WHAT TO LOOK FOR
A large shark with an extremely wide, blunt snout and a caudal keel.
Varies from brownish, olive, gray to black above; pale gray, dirty yellow, pale gray or white below. Young sharks have tiger-like vertical dark bars, but as the sharks age the marks fade and they are usually absent in adults.
Most individuals encountered by divers range between 11 and 14 ft [3.4 to 4.3 m] in length. Males mature at 7.4 to 9.5 ft [2.26 to 2.9 m], and reach a length of at least 12.1 ft [3.7 m]. Females mature between 8.2 and 11.5 ft [2.5 and 3.5 m] and reach a length of more than 18 ft [5.5 m]. One large female caught in 1957 was 24 ft [7.4 m] and weighed 3,110 lbs [1,414 kg], and there is an unverified report of a 30 ft [9.1 m] individual.
The teeth in both jaws are identical: heavy cockscomb-shaped cutting teeth resembling diagonally positioned blades. The coarse serrations of the teeth have fine secondary serrations.
Although the shark occurs off oceanic islands and has been photographed at a depth of 1,007 ft [305 m], it is regarded as a coastal species. The shark tolerates a wide variety of marine habitats and may be found in estuaries, turbid waters at river mouths, around jetties and wharves, coral atolls and lagoons.
Circumglobal in tropical and warm temperate seas.
Prey – The tiger shark is omnivorous; it may attempt to consume virtually anything that can fit between its jaws. It feeds on bony fish, sharks, rays, marine turtles, marine mammals, sea snakes, sea birds, crustaceans, octopus and squid, jellyfish, carrion and garbage.
Reproduction – Ovoviviparous. Gestation is slightly over a year and the litters are large: 10 to 82 pups. Pups, born at a length of 20 to 30 inches [51 to 76 cm], double in length within the first year, but their rate of growth slows as they mature. Most will reach sexual maturity within 7 to 10 years.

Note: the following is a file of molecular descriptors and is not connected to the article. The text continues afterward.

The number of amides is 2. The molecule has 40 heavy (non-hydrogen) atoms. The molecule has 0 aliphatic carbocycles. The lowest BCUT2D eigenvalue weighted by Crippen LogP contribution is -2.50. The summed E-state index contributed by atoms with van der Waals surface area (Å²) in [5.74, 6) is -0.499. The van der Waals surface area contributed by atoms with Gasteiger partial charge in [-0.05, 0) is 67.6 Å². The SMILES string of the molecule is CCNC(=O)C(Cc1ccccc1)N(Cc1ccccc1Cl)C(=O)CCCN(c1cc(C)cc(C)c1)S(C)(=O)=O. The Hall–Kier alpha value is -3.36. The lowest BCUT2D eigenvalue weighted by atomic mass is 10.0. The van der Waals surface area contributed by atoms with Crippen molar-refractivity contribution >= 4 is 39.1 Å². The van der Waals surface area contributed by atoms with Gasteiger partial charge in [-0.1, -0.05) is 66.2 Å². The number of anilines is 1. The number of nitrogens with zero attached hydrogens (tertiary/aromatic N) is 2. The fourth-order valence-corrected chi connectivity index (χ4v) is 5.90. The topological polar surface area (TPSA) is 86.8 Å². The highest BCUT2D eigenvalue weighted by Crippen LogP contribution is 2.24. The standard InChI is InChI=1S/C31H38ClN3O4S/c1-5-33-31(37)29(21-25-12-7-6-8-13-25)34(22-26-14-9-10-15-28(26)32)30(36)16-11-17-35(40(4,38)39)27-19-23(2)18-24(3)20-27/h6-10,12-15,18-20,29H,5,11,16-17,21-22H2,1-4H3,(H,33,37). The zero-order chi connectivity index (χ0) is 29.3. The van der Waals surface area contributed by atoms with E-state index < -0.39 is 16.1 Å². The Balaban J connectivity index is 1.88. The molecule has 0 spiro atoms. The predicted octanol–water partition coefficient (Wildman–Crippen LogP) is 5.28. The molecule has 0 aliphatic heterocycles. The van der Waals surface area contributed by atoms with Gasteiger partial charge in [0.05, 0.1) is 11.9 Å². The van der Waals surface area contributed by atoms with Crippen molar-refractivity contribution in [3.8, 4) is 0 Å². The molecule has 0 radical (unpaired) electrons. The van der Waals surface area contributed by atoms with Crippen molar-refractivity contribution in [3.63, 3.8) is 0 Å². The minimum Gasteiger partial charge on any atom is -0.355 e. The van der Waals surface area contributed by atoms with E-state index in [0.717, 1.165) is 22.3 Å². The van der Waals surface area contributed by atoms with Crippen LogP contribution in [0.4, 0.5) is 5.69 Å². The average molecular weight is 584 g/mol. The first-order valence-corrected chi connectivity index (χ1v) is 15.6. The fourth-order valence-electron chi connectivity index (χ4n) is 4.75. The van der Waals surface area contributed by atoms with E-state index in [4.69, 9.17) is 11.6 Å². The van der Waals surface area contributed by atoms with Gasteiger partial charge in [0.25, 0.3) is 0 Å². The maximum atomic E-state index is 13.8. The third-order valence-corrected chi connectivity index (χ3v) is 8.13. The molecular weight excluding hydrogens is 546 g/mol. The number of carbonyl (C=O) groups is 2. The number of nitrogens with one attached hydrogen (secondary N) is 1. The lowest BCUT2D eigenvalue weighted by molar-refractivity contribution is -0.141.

General – The shark is usually solitary, but may be found in small groups of up to 6 individuals. This species is nocturnal; it comes inshore at night to feed and retreats offshore by day but often feeds near the surface on overcast days.
Feeding – When feeding the shark uses its wide blunt snout to advantage; a tiger shark feeding on a large stingray was filmed pushing the ray’s body into the sand and between rocks — apparently to gain leverage in order to bite off a mouthful of flesh.
A tiger shark is inquisitive, and it may approach submerged divers and circle slowly at close range. Do not be lulled into a sense of security by its slow swimming movement and apparent lack of aggression; this shark may nonchalantly take a bite while remaining cool and casual. Tiger sharks have also become very aggressive toward spearfishermen and divers attracting the sharks in underwater photo sessions.
Danger to humans – The tiger shark, like its jungle namesake, is dangerous; its toll of victims throughout the world is second only to that of the white shark. It is considered the most dangerous tropical shark, and has been blamed for the majority of attacks in Australia and Hawaii. The shark’s large size, inquisitiveness and often aggressive nature, combined with large cutting teeth and indiscriminate feeding habits, dictates that a tiger shark should always be regarded as extremely dangerous.